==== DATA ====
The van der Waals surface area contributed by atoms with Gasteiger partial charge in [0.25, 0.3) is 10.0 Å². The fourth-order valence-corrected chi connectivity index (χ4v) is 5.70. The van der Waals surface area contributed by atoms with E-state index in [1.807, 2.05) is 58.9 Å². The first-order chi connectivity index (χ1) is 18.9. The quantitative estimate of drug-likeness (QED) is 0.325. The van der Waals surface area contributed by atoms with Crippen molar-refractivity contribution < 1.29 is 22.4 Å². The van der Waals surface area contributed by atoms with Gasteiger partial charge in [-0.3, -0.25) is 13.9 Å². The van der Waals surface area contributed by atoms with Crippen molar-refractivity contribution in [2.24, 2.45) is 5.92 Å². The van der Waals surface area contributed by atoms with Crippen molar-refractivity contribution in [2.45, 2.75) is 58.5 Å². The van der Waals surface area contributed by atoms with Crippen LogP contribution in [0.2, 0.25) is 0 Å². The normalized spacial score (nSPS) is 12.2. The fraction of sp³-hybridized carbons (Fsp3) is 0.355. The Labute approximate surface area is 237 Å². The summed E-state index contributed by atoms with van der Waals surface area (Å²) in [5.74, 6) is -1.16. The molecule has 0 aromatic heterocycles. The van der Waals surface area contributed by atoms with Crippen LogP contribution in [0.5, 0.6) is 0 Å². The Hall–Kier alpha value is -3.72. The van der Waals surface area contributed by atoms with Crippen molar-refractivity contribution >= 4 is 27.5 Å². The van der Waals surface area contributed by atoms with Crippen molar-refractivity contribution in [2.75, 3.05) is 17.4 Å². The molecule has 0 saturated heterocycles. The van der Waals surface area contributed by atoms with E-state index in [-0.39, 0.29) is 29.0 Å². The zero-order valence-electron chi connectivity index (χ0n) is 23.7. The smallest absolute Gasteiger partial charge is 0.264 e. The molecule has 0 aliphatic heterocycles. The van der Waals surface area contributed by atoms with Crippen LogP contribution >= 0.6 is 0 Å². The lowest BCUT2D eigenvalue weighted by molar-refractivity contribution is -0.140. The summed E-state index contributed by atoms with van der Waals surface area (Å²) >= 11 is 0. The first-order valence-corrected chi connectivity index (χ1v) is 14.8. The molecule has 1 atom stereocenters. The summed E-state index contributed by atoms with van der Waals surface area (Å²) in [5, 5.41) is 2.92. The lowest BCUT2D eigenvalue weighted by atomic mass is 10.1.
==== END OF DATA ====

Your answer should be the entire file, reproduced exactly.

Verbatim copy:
The van der Waals surface area contributed by atoms with Gasteiger partial charge in [0.25, 0.3) is 10.0 Å². The fourth-order valence-corrected chi connectivity index (χ4v) is 5.70. The van der Waals surface area contributed by atoms with E-state index in [1.807, 2.05) is 58.9 Å². The first-order chi connectivity index (χ1) is 18.9. The quantitative estimate of drug-likeness (QED) is 0.325. The van der Waals surface area contributed by atoms with Crippen molar-refractivity contribution < 1.29 is 22.4 Å². The van der Waals surface area contributed by atoms with Gasteiger partial charge in [-0.3, -0.25) is 13.9 Å². The van der Waals surface area contributed by atoms with Crippen molar-refractivity contribution in [2.24, 2.45) is 5.92 Å². The van der Waals surface area contributed by atoms with Crippen molar-refractivity contribution in [2.45, 2.75) is 58.5 Å². The van der Waals surface area contributed by atoms with Crippen LogP contribution in [0.2, 0.25) is 0 Å². The normalized spacial score (nSPS) is 12.2. The fraction of sp³-hybridized carbons (Fsp3) is 0.355. The Labute approximate surface area is 237 Å². The summed E-state index contributed by atoms with van der Waals surface area (Å²) in [5.74, 6) is -1.16. The molecule has 0 aromatic heterocycles. The van der Waals surface area contributed by atoms with Crippen LogP contribution in [0.5, 0.6) is 0 Å². The Hall–Kier alpha value is -3.72. The van der Waals surface area contributed by atoms with Crippen molar-refractivity contribution >= 4 is 27.5 Å². The van der Waals surface area contributed by atoms with Crippen molar-refractivity contribution in [2.75, 3.05) is 17.4 Å². The molecule has 0 saturated heterocycles. The van der Waals surface area contributed by atoms with E-state index in [-0.39, 0.29) is 29.0 Å². The zero-order valence-electron chi connectivity index (χ0n) is 23.7. The smallest absolute Gasteiger partial charge is 0.264 e. The molecule has 0 aliphatic heterocycles. The van der Waals surface area contributed by atoms with Crippen LogP contribution >= 0.6 is 0 Å². The lowest BCUT2D eigenvalue weighted by molar-refractivity contribution is -0.140. The summed E-state index contributed by atoms with van der Waals surface area (Å²) >= 11 is 0. The first-order valence-corrected chi connectivity index (χ1v) is 14.8. The molecule has 1 atom stereocenters. The summed E-state index contributed by atoms with van der Waals surface area (Å²) in [5, 5.41) is 2.92. The lowest BCUT2D eigenvalue weighted by atomic mass is 10.1.